Making a difference is top priority for second career

Becoming a charity worker is one of the top choices for British workers considering a second career, according to a survey by insurer Norwich Union Life. More than a quarter would also like their current employers to give them time off to do charity or pro bono work.

According to the survey of more than 1,200 fulltime workers, almost half of Britons want a more compassionate career by the age of 45, reflecting a trend for what the researchers call “Zenployment”.

Two thirds of respondents said they are “unfulfilled”, “miserable” or “drifting” in their current jobs, and 27 per cent said that “making a difference to others” was the top priority in a second career.

More than half said they would happily earn less in a job that made them feel better about themselves, but two thirds said they weren’t taking up compassionate careers immediately because of financial commitments.

Apart from “charity worker/volunteer”, other popular choices of second career included animal welfare officer, counsellor, gardener and climate campaigner.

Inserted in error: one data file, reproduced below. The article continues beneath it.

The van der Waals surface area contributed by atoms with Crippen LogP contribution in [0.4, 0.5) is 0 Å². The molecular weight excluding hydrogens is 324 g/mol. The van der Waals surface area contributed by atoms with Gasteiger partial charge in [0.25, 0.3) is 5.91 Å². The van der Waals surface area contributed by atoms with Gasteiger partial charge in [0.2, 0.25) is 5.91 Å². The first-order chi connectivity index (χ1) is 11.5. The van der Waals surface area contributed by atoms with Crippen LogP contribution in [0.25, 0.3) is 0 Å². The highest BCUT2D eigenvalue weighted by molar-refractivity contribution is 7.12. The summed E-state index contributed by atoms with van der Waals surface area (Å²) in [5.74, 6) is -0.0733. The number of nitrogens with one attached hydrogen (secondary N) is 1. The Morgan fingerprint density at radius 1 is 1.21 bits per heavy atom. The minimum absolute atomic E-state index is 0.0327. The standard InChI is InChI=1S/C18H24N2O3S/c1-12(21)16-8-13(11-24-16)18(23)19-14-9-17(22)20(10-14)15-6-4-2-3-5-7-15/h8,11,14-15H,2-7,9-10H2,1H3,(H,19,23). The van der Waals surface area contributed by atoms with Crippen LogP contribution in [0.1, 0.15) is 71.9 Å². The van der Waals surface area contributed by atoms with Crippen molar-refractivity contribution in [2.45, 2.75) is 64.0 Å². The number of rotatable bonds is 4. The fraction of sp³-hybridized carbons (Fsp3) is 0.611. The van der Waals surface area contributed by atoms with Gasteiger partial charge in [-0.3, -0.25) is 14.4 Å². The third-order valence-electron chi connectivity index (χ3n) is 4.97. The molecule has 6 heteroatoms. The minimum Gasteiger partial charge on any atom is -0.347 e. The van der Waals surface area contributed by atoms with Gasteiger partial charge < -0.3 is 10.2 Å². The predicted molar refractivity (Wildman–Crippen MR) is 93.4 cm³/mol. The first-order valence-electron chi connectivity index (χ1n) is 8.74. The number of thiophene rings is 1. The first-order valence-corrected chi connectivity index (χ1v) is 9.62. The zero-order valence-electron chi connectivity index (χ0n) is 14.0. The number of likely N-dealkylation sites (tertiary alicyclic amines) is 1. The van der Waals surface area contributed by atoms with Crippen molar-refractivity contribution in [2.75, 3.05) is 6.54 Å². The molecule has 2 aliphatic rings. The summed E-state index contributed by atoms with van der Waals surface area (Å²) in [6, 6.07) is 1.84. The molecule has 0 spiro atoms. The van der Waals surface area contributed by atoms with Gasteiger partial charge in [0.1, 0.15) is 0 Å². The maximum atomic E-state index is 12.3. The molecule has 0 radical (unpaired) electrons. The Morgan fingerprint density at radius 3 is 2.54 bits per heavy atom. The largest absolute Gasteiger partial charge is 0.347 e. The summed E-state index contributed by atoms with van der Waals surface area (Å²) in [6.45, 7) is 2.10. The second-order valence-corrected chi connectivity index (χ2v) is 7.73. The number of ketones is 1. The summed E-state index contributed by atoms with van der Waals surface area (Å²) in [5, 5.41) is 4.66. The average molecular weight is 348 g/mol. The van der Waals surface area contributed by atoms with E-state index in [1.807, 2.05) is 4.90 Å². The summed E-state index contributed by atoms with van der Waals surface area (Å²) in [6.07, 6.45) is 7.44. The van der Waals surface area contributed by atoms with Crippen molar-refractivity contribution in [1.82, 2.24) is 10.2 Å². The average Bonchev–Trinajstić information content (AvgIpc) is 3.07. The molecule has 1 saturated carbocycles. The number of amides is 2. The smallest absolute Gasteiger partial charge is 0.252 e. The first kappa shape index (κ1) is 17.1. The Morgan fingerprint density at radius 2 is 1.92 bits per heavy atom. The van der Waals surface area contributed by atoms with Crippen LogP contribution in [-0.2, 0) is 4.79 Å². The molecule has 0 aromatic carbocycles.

Volunteering England’s head of information, Mark Restall, said he was pleased to see interest in volunteering coming from individual employees. “But volunteering in itself is the perfect way to test a second career, gaining experience and knowledge about the sector works,” he said.

Janet Fleming, Head of the Workforce Hub, said the sector could benefit from people’s desire for a fulfilling career. “We need to ensure that those who want to do more in their current job know how to volunteer their expertise through pro bono work and to volunteer, for example, by becoming trustees,” she said.

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